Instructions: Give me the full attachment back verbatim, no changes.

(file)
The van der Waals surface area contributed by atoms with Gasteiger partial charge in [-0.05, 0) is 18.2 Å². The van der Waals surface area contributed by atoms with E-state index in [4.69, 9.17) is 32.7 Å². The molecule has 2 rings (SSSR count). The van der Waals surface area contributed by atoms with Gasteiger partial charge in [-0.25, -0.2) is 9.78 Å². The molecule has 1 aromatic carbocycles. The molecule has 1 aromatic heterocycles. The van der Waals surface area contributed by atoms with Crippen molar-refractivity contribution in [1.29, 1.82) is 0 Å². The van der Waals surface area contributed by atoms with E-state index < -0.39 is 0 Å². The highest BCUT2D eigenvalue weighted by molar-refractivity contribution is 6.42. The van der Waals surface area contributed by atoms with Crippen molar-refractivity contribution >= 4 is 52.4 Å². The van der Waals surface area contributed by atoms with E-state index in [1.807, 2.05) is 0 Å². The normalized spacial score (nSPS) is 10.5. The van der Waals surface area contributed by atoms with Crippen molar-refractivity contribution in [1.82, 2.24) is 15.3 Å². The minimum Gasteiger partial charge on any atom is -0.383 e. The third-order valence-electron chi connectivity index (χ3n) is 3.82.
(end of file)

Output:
The van der Waals surface area contributed by atoms with Gasteiger partial charge in [-0.05, 0) is 18.2 Å². The van der Waals surface area contributed by atoms with E-state index in [4.69, 9.17) is 32.7 Å². The molecule has 2 rings (SSSR count). The van der Waals surface area contributed by atoms with Gasteiger partial charge in [-0.25, -0.2) is 9.78 Å². The molecule has 1 aromatic carbocycles. The molecule has 1 aromatic heterocycles. The van der Waals surface area contributed by atoms with Crippen molar-refractivity contribution in [1.29, 1.82) is 0 Å². The van der Waals surface area contributed by atoms with E-state index < -0.39 is 0 Å². The highest BCUT2D eigenvalue weighted by molar-refractivity contribution is 6.42. The van der Waals surface area contributed by atoms with Crippen molar-refractivity contribution >= 4 is 52.4 Å². The van der Waals surface area contributed by atoms with E-state index in [1.807, 2.05) is 0 Å². The normalized spacial score (nSPS) is 10.5. The van der Waals surface area contributed by atoms with Crippen molar-refractivity contribution in [1.82, 2.24) is 15.3 Å². The minimum Gasteiger partial charge on any atom is -0.383 e. The third-order valence-electron chi connectivity index (χ3n) is 3.82.